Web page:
After over two decades, the human genome sequence is finally complete.
The holdout? The Y chromosome. Although far smaller than the other 23 chromosomes, Y is a genetic contortionist, carrying multiple strange structures that are notoriously difficult to disentangle, and not for lack of effort. As one of the two sex chromosomes—X being the other—Y houses genes essential for producing sperm and for human reproduction.
Now, two international teams have finally cracked the enigmatic Y genetic code. Both of their papers were recently published in Nature. One paper, from the Telomere-to-Telomere (T2T) consortium, used state-of-the-art genetic sequencing technologies that read over 62 million base pairs (duos of DNA letters in the human Y chromosome), finally producing a reference human genome that contains all 24 chromosomes.
Yet one male can hardly represent the diversity of our species’ genetics. Another study assembled Y chromosomes from 43 biologically male individuals spanning five continents, extensively covering most of the deepest-rooted human Y lineages.
The newly-assembled dataset “provides the most comprehensive view of genetic variation…across over 180,000 years of human Y chromosome evolution,” said the authors.
So why should we care? For one, this marks a monumental step in deciphering our genetic landscape. Although the human genome was first sequenced two decades ago, nearly 50 percent of the Y’s genetic letters remained elusive. As sequencing and analysis methods improve we’ll likely fill in more gaps.
For another, scientists now have a valuable resource for analyzing Y chromosome evolution and behavior. As the weird one in the chromosomal pack it seems to have shrunk over millennia, shedding genetic material like a particularly aggressive spring cleaning. Why this happened and what its consequences were remain mysterious, leading to some speculating that Y is degenerating.
The clarity and variation in the new datasets now offer a road map for further research. Fertility aside, the Y chromosome has also been linked to a number of health issues, such as bladder cancer.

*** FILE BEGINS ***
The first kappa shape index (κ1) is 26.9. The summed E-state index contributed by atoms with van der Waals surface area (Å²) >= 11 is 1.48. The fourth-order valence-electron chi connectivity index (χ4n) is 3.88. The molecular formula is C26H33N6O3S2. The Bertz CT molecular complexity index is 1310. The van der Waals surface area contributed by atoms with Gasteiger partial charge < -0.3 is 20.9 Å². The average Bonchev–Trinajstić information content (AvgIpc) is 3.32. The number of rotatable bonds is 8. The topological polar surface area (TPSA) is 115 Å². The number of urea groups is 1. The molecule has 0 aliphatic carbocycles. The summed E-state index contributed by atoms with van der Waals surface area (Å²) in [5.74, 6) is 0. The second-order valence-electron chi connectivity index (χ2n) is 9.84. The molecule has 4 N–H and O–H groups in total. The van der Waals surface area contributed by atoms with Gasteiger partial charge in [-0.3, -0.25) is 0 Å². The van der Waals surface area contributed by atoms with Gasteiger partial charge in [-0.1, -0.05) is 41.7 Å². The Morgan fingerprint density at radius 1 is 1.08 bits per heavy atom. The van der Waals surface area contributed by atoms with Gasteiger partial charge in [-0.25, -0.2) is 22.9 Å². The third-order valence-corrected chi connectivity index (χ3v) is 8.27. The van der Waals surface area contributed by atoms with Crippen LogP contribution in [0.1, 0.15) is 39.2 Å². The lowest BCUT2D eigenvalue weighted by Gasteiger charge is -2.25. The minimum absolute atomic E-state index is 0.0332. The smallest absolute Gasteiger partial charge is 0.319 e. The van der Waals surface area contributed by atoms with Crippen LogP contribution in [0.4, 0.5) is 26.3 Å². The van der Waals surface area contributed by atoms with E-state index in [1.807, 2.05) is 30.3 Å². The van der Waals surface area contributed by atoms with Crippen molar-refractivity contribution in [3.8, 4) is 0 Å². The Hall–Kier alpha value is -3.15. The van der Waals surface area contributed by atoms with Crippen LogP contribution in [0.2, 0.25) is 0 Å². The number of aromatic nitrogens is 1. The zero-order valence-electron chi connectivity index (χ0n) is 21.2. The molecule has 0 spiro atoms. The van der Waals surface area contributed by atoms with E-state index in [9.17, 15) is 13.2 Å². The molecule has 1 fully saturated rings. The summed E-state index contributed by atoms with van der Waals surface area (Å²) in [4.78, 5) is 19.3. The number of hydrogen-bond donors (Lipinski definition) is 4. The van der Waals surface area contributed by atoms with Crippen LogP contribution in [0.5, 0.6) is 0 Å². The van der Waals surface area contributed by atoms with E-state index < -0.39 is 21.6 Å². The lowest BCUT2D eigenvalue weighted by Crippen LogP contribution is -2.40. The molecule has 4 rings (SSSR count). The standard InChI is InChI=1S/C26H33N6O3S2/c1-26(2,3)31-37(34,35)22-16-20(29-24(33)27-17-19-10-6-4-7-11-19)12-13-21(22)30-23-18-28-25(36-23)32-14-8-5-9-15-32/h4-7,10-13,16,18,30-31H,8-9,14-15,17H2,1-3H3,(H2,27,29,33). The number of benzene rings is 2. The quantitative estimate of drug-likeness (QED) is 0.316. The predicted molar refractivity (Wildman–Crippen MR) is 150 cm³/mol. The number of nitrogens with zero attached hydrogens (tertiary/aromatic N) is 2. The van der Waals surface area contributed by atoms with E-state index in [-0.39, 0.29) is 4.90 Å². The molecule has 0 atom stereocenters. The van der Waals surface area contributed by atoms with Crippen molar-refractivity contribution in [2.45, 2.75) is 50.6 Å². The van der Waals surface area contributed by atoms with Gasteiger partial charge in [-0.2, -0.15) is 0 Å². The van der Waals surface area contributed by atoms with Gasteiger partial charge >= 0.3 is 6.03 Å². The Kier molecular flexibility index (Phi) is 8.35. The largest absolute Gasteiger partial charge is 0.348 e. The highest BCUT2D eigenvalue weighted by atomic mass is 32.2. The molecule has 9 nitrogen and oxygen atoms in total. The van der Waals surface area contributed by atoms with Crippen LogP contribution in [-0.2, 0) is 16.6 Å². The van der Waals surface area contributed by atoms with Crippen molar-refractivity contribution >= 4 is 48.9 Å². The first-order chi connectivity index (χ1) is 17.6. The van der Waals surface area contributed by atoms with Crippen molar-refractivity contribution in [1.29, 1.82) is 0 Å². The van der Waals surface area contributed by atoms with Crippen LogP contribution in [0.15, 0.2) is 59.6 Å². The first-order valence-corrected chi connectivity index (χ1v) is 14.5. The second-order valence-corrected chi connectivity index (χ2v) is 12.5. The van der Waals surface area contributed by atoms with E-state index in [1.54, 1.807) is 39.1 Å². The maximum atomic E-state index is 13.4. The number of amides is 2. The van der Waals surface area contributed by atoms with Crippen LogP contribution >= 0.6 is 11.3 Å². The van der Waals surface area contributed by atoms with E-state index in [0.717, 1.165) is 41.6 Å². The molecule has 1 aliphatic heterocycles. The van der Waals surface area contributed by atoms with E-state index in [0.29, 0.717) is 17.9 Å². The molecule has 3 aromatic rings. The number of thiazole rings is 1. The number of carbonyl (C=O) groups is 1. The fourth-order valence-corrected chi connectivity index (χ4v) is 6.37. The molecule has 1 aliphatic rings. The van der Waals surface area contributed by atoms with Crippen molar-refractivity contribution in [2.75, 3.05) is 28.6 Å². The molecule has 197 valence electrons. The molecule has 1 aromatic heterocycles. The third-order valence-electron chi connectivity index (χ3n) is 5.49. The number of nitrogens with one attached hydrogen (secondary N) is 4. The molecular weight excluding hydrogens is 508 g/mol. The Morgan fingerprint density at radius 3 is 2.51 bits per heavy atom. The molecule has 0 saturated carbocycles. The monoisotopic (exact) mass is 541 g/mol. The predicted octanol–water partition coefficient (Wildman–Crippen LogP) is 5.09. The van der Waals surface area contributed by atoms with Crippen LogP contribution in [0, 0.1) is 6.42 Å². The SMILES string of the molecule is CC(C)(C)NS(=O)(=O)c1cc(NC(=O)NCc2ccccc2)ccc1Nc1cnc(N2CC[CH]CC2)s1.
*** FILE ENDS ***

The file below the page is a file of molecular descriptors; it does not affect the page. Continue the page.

“Just a few years ago, half of the human Y chromosome was missing [from the reference]—the challenging, complex satellite areas,” said Dr. Monika Cechova at the University of California, Santa Cruz, who worked on a full Y sequence. “Back then we didn’t even know if it could be sequenced, it was so puzzling. This is really a huge shift in what’s possible.”
The Hitchhiker’s Guide to the Genomic Galaxy
When scientists talk about the human genome, they usually mean a reference genome. First constructed decades ago, the first draft was a triumph. But with eight percent of DNA letters missing, it was far from perfect.
The missing chunks have repercussions for diagnosis and research into some of the most troubling diseases of our time: cancer, heart disease, diabetes, dementia, and other brain disorders. It also misses our ability to detect rare but devastating disorders and, in turn, use genetic editing tools to treat them.
The rise of large-scale sequencing and analysis allows scientists to hunt down groups of genes that could up the chance of getting a certain disorder. This is often done by comparing a patient’s genome to the reference genome—the current “dictionary” of our DNA letters, called GRCh38 (catchy, I know).
Back in March, Dr. Adam Phillippy, a lead researcher for one of the papers, released the most complete sequence of the human genome to date—except for the Y chromosome. Over 50 percent of its sequences were represented by gaps.
Y is a conundrum in biology. Similar to other chromosome pairs, in which each pair is identical in size, Y is significantly smaller than its X counterpart. The current reasoning is that Y has gradually shrunk to one-sixth the size of X and contains just half the genes of its counterpart. Why and how this happened remains a mystery, yet Y still packs a hefty biological punch in its small package, containing genes that determine biological males and are essential for sperm production.